I don't see any confusion in that memo. Who says they were confused?

All the BS happened decades later.



posted on Dec, 25 2010 @ 11:39 PM
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Out of curiousity, are you a debunker, or are you a researcher? The reason I ask is because the evidence to suggest a crash of a UFO in rosewell far outweighs the evidence against it. So it takes alot of trouble to actually debunk it.

Just curious.

reply to post by The Shrike
 



posted on Dec, 25 2010 @ 11:39 PM
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That is the flaw with your logic.

On one hand, you criticize those who assume aliens or whatever.

But on the other hand, you equally assume that the gov't story is legit.

Neither side has any real proof, only circumstantial evidence.

The problem here is that you will think you are right 100%, without having BEEN THERE YOURSELF TO KNOW FOR SURE, and then proceed to slam on others for disagreeing.

There is nothing different from you, or a alien believer who refuses to ask questions, or some religious zealot fanatic who believes in invisible things. No difference...

You all believe in a bunch of stuff without knowing in reality either way. It's faith based religion.

For those of us with at least a little common sense left, we are undecided.
Being undecided means that we admit we do not have enough hard evidence to claim it was a balloon or a spacecraft. It admits ambiguity.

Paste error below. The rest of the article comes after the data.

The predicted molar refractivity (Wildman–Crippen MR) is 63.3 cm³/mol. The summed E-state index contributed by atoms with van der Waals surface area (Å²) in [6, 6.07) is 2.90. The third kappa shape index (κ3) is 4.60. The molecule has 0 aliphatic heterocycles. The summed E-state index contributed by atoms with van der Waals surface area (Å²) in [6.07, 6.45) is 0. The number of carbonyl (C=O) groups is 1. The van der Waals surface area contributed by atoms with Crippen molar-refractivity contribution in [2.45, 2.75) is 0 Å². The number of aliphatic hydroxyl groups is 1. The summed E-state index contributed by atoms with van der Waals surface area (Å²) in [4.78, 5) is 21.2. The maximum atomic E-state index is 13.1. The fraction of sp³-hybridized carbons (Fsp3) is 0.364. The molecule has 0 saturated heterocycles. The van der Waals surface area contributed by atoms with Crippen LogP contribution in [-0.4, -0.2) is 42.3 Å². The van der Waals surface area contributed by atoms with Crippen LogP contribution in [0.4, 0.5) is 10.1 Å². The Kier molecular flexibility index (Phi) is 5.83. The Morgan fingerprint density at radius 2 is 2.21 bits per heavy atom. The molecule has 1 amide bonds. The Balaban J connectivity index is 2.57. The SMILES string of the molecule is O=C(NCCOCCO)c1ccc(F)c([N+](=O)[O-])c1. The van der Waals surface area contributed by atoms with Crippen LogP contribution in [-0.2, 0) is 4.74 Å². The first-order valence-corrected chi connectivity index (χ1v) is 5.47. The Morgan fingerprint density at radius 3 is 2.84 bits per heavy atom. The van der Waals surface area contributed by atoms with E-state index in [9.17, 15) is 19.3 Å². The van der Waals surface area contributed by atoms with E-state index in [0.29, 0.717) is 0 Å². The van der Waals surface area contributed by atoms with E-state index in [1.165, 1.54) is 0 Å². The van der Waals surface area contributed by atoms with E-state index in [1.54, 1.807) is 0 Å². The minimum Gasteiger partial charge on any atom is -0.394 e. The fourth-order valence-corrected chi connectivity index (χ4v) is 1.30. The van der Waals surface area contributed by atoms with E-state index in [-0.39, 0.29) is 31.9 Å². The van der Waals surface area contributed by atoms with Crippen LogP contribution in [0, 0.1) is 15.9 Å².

The only way to know for sure, was to BE THERE WHEN IT HAPPENED. Everything else is rumor and speculation.

There is nothing different between a blind fanatic believing the Gov't official story and a blind believer swearing they know for sure it was aliens. It's absurd.



posted on Dec, 25 2010 @ 11:43 PM
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Originally posted by v1rtu0s0
Out of curiousity, are you a debunker, or are you a researcher? The reason I ask is because the evidence to suggest a crash of a UFO in rosewell far outweighs the evidence against it. So it takes alot of trouble to actually debunk it.

Just curious.

reply to post by The Shrike
 




He hasn't debunked anything except himself.

By claiming to Know for sure it was a balloon, he discredits himself.

Only people who were there when it happened, know what it was for sure.

Everyone else assumes to know. And that is a logical fallacy.

Also ravenously attacking those whom you disagree with, when neither side has cold hard irrefutable evidence, is a sign of desperation.

I just don't understand why people hate mysteries so much. They just have to act like they know everything, despite having no actual way of knowing such things.